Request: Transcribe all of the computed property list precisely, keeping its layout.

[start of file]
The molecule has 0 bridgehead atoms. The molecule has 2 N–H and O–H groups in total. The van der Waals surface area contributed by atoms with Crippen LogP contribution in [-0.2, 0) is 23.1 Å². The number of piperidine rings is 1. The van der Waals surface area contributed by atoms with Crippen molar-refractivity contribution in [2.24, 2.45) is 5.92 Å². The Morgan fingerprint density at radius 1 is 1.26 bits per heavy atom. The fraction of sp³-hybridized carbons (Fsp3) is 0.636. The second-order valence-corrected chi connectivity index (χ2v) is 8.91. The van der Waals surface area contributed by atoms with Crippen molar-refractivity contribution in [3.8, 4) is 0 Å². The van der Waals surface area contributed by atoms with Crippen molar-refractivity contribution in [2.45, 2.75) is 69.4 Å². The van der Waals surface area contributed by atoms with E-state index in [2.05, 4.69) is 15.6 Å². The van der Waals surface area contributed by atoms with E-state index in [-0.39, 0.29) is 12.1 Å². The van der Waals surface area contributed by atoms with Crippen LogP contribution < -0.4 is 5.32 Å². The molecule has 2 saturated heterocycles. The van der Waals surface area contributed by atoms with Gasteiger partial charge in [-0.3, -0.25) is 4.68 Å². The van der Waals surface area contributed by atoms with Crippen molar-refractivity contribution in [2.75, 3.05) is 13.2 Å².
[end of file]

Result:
The molecule has 0 bridgehead atoms. The molecule has 2 N–H and O–H groups in total. The van der Waals surface area contributed by atoms with Crippen LogP contribution in [-0.2, 0) is 23.1 Å². The number of piperidine rings is 1. The van der Waals surface area contributed by atoms with Crippen molar-refractivity contribution in [2.24, 2.45) is 5.92 Å². The Morgan fingerprint density at radius 1 is 1.26 bits per heavy atom. The fraction of sp³-hybridized carbons (Fsp3) is 0.636. The second-order valence-corrected chi connectivity index (χ2v) is 8.91. The van der Waals surface area contributed by atoms with Crippen molar-refractivity contribution in [3.8, 4) is 0 Å². The van der Waals surface area contributed by atoms with Crippen molar-refractivity contribution in [2.45, 2.75) is 69.4 Å². The van der Waals surface area contributed by atoms with E-state index in [2.05, 4.69) is 15.6 Å². The van der Waals surface area contributed by atoms with E-state index in [-0.39, 0.29) is 12.1 Å². The van der Waals surface area contributed by atoms with Crippen LogP contribution < -0.4 is 5.32 Å². The molecule has 2 saturated heterocycles. The van der Waals surface area contributed by atoms with Gasteiger partial charge in [-0.3, -0.25) is 4.68 Å². The van der Waals surface area contributed by atoms with Crippen molar-refractivity contribution in [2.75, 3.05) is 13.2 Å².